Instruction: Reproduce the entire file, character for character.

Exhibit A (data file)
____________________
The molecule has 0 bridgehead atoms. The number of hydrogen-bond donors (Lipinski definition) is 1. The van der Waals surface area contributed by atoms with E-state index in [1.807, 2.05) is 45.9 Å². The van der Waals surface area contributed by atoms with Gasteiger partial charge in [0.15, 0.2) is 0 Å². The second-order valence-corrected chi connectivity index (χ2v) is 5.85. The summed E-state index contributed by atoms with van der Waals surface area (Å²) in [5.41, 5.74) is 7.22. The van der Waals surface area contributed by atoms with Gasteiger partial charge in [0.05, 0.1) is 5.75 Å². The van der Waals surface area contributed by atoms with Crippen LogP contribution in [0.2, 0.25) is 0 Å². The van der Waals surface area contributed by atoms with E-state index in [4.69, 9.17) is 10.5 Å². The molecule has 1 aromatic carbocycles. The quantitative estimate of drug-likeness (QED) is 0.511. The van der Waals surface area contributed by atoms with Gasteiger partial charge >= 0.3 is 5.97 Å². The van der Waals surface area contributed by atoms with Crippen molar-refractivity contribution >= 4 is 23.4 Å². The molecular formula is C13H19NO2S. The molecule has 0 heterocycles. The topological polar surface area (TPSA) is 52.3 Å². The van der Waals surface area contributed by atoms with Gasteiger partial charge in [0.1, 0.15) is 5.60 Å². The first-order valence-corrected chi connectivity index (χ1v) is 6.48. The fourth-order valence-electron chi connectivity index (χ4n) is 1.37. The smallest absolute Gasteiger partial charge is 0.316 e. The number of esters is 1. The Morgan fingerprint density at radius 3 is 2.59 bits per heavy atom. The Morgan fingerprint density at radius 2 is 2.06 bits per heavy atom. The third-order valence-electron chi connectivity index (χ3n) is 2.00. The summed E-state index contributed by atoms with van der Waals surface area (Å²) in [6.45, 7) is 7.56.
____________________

The molecule has 0 bridgehead atoms. The number of hydrogen-bond donors (Lipinski definition) is 1. The van der Waals surface area contributed by atoms with E-state index in [1.807, 2.05) is 45.9 Å². The van der Waals surface area contributed by atoms with Gasteiger partial charge in [0.15, 0.2) is 0 Å². The second-order valence-corrected chi connectivity index (χ2v) is 5.85. The summed E-state index contributed by atoms with van der Waals surface area (Å²) in [5.41, 5.74) is 7.22. The van der Waals surface area contributed by atoms with Gasteiger partial charge in [0.05, 0.1) is 5.75 Å². The van der Waals surface area contributed by atoms with Crippen LogP contribution in [0.2, 0.25) is 0 Å². The van der Waals surface area contributed by atoms with E-state index in [4.69, 9.17) is 10.5 Å². The molecule has 1 aromatic carbocycles. The quantitative estimate of drug-likeness (QED) is 0.511. The van der Waals surface area contributed by atoms with Gasteiger partial charge >= 0.3 is 5.97 Å². The van der Waals surface area contributed by atoms with Crippen molar-refractivity contribution >= 4 is 23.4 Å². The molecular formula is C13H19NO2S. The molecule has 0 heterocycles. The topological polar surface area (TPSA) is 52.3 Å². The van der Waals surface area contributed by atoms with Gasteiger partial charge in [0.1, 0.15) is 5.60 Å². The first-order valence-corrected chi connectivity index (χ1v) is 6.48. The fourth-order valence-electron chi connectivity index (χ4n) is 1.37. The smallest absolute Gasteiger partial charge is 0.316 e. The number of esters is 1. The Morgan fingerprint density at radius 3 is 2.59 bits per heavy atom. The Morgan fingerprint density at radius 2 is 2.06 bits per heavy atom. The third-order valence-electron chi connectivity index (χ3n) is 2.00. The summed E-state index contributed by atoms with van der Waals surface area (Å²) in [6.45, 7) is 7.56.